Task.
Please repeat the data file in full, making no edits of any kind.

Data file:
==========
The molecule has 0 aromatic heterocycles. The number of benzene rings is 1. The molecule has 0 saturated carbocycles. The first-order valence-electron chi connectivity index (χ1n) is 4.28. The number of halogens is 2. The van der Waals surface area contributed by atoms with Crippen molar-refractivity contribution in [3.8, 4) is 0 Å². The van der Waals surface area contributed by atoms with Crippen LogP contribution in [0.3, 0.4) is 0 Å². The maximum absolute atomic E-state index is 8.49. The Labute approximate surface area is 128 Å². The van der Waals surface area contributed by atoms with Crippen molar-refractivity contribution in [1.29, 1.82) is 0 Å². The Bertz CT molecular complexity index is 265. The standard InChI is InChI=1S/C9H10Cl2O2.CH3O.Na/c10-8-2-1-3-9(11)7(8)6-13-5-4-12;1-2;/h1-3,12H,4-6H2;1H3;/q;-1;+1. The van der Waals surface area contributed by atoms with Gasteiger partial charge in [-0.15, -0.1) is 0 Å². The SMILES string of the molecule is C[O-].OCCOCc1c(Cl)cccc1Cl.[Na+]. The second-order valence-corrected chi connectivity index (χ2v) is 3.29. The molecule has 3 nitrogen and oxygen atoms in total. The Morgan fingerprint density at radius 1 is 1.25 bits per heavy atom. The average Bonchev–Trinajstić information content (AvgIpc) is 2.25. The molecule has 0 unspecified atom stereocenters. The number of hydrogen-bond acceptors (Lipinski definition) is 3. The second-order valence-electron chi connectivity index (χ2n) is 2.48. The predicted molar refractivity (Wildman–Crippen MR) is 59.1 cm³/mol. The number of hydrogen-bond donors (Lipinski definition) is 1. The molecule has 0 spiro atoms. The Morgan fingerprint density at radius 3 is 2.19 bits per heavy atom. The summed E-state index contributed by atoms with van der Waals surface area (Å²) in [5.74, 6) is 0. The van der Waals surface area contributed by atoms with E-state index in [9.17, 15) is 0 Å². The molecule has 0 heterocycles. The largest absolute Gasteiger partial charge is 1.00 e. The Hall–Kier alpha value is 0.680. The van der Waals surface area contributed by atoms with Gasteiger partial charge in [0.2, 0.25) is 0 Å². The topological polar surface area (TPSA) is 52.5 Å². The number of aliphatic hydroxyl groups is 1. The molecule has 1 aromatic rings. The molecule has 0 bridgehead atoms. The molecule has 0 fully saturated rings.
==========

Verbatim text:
The molecule has 0 aromatic heterocycles. The number of benzene rings is 1. The molecule has 0 saturated carbocycles. The first-order valence-electron chi connectivity index (χ1n) is 4.28. The number of halogens is 2. The van der Waals surface area contributed by atoms with Crippen molar-refractivity contribution in [3.8, 4) is 0 Å². The van der Waals surface area contributed by atoms with Crippen LogP contribution in [0.3, 0.4) is 0 Å². The maximum absolute atomic E-state index is 8.49. The Labute approximate surface area is 128 Å². The van der Waals surface area contributed by atoms with Crippen molar-refractivity contribution in [1.29, 1.82) is 0 Å². The Bertz CT molecular complexity index is 265. The standard InChI is InChI=1S/C9H10Cl2O2.CH3O.Na/c10-8-2-1-3-9(11)7(8)6-13-5-4-12;1-2;/h1-3,12H,4-6H2;1H3;/q;-1;+1. The van der Waals surface area contributed by atoms with Gasteiger partial charge in [-0.15, -0.1) is 0 Å². The SMILES string of the molecule is C[O-].OCCOCc1c(Cl)cccc1Cl.[Na+]. The second-order valence-corrected chi connectivity index (χ2v) is 3.29. The molecule has 3 nitrogen and oxygen atoms in total. The Morgan fingerprint density at radius 1 is 1.25 bits per heavy atom. The average Bonchev–Trinajstić information content (AvgIpc) is 2.25. The molecule has 0 unspecified atom stereocenters. The number of hydrogen-bond acceptors (Lipinski definition) is 3. The second-order valence-electron chi connectivity index (χ2n) is 2.48. The predicted molar refractivity (Wildman–Crippen MR) is 59.1 cm³/mol. The number of hydrogen-bond donors (Lipinski definition) is 1. The molecule has 0 spiro atoms. The Morgan fingerprint density at radius 3 is 2.19 bits per heavy atom. The summed E-state index contributed by atoms with van der Waals surface area (Å²) in [5.74, 6) is 0. The van der Waals surface area contributed by atoms with E-state index in [9.17, 15) is 0 Å². The molecule has 0 heterocycles. The largest absolute Gasteiger partial charge is 1.00 e. The Hall–Kier alpha value is 0.680. The van der Waals surface area contributed by atoms with Gasteiger partial charge in [0.2, 0.25) is 0 Å². The topological polar surface area (TPSA) is 52.5 Å². The number of aliphatic hydroxyl groups is 1. The molecule has 1 aromatic rings. The molecule has 0 bridgehead atoms. The molecule has 0 fully saturated rings.